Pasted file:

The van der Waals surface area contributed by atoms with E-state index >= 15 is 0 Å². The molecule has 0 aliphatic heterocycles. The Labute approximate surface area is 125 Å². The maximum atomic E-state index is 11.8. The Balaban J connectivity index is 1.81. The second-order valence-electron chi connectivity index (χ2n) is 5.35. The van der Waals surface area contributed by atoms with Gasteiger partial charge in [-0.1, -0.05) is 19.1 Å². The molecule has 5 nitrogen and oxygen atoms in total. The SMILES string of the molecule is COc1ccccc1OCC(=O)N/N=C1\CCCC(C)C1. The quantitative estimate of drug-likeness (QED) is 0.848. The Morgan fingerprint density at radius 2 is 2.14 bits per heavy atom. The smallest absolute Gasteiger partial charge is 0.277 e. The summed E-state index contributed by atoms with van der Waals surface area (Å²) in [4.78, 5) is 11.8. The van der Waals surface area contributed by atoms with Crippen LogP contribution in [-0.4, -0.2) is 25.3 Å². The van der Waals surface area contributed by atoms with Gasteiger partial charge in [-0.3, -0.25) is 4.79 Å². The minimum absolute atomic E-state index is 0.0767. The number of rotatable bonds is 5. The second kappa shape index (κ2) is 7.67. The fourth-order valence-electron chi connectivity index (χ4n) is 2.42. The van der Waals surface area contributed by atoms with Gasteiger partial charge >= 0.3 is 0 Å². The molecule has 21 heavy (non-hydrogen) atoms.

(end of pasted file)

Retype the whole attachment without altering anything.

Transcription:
The van der Waals surface area contributed by atoms with E-state index >= 15 is 0 Å². The molecule has 0 aliphatic heterocycles. The Labute approximate surface area is 125 Å². The maximum atomic E-state index is 11.8. The Balaban J connectivity index is 1.81. The second-order valence-electron chi connectivity index (χ2n) is 5.35. The van der Waals surface area contributed by atoms with Gasteiger partial charge in [-0.1, -0.05) is 19.1 Å². The molecule has 5 nitrogen and oxygen atoms in total. The SMILES string of the molecule is COc1ccccc1OCC(=O)N/N=C1\CCCC(C)C1. The quantitative estimate of drug-likeness (QED) is 0.848. The Morgan fingerprint density at radius 2 is 2.14 bits per heavy atom. The smallest absolute Gasteiger partial charge is 0.277 e. The summed E-state index contributed by atoms with van der Waals surface area (Å²) in [4.78, 5) is 11.8. The van der Waals surface area contributed by atoms with Crippen LogP contribution in [-0.4, -0.2) is 25.3 Å². The van der Waals surface area contributed by atoms with Gasteiger partial charge in [-0.3, -0.25) is 4.79 Å². The minimum absolute atomic E-state index is 0.0767. The number of rotatable bonds is 5. The second kappa shape index (κ2) is 7.67. The fourth-order valence-electron chi connectivity index (χ4n) is 2.42. The van der Waals surface area contributed by atoms with Gasteiger partial charge >= 0.3 is 0 Å². The molecule has 21 heavy (non-hydrogen) atoms.